Advertisement
Doctor Operates on the Wrong Child

Doctor Operates on the Wrong Child

A newborn in Tennessee had an operation to correct a “tongue tie.” Except for the procedure being performed on the wrong baby, things went well. According to reports, a nurse came into the mother’s room and took the baby. The mother assumed that the child was having some routine nursing care and was understandably upset when the nurse returned and said the baby was fine after the operation. The frenulum is a fold under the front part of the tongue [see photo of a normal frenulum]. When it is too short, tongue tie results. It can cause immediate problems with feeding and with speech and alignment of the teeth later in childhood. The surgery is usually done without anesthesia and consists of simply cutting the shortened frenulum to release the tongue. This link from Stanford University has before and after photos of a newborn with tongue tie. Tongue tie is common, occurring in 4% to 10% of babies, and serious complications of the corrective surgery are extremely rare. How could this mix-up have happened? It appears that the doctor accidentally sent for the wrong patient. The nurse who fetched the baby either did not ask anyone why he was having a procedure and/or did not know the baby’s history very well. Before starting any invasive procedure in most hospitals, a “timeout” is done. It consists of a checklist with the following: 1) the correct patient is confirmed by using at least two separate identifiers; 2) the procedure to be done is agreed upon by all participating medical personnel; 3) a consent form signed by the patient or a legal...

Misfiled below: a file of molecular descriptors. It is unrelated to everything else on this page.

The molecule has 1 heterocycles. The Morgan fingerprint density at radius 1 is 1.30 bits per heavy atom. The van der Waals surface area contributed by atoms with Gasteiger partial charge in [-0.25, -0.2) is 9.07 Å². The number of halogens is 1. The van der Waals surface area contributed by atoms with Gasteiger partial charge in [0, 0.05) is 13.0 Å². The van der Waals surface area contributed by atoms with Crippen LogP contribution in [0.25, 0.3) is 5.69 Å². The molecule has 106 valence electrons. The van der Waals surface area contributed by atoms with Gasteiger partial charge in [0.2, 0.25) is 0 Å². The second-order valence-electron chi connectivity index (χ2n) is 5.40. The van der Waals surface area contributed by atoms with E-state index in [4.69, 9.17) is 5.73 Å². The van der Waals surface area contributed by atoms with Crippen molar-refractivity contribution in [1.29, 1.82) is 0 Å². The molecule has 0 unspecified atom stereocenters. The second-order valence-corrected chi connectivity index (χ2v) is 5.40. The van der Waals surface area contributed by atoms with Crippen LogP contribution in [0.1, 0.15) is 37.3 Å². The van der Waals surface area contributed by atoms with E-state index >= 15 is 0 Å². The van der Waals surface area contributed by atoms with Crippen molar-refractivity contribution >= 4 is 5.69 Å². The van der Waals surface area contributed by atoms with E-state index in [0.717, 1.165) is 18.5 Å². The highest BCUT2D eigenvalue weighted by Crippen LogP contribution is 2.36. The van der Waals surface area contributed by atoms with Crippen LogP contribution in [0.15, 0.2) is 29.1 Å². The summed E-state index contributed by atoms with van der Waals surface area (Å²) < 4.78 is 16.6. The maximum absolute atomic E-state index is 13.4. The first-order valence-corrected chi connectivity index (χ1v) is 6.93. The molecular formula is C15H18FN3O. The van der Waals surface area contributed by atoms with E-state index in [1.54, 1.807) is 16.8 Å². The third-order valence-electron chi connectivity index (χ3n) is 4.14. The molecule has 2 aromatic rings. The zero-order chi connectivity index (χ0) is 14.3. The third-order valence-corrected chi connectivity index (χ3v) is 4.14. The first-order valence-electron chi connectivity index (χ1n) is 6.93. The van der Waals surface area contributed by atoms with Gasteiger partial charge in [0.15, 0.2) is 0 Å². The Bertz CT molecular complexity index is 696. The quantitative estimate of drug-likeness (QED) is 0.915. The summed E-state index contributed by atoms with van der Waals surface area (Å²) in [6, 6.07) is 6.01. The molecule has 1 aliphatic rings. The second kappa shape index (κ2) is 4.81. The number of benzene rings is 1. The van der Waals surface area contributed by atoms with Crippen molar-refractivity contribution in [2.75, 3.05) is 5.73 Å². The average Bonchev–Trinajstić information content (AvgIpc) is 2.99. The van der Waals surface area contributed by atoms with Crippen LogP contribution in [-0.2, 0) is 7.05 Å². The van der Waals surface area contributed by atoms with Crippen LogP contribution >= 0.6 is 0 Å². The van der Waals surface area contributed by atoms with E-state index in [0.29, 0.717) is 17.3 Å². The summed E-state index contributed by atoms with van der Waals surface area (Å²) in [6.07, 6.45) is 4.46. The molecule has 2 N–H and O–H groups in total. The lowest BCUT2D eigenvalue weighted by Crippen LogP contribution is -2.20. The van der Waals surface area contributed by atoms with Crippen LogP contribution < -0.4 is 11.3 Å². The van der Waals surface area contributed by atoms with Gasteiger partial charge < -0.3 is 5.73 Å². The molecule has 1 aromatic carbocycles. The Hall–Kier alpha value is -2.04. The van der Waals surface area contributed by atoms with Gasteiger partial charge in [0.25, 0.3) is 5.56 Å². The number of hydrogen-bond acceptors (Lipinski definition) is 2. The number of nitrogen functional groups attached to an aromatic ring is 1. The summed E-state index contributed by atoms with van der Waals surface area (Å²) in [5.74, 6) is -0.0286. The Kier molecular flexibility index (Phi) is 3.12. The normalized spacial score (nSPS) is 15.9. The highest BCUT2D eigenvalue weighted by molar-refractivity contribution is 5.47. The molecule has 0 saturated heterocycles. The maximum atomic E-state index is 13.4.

[ HIDE/SHOW ]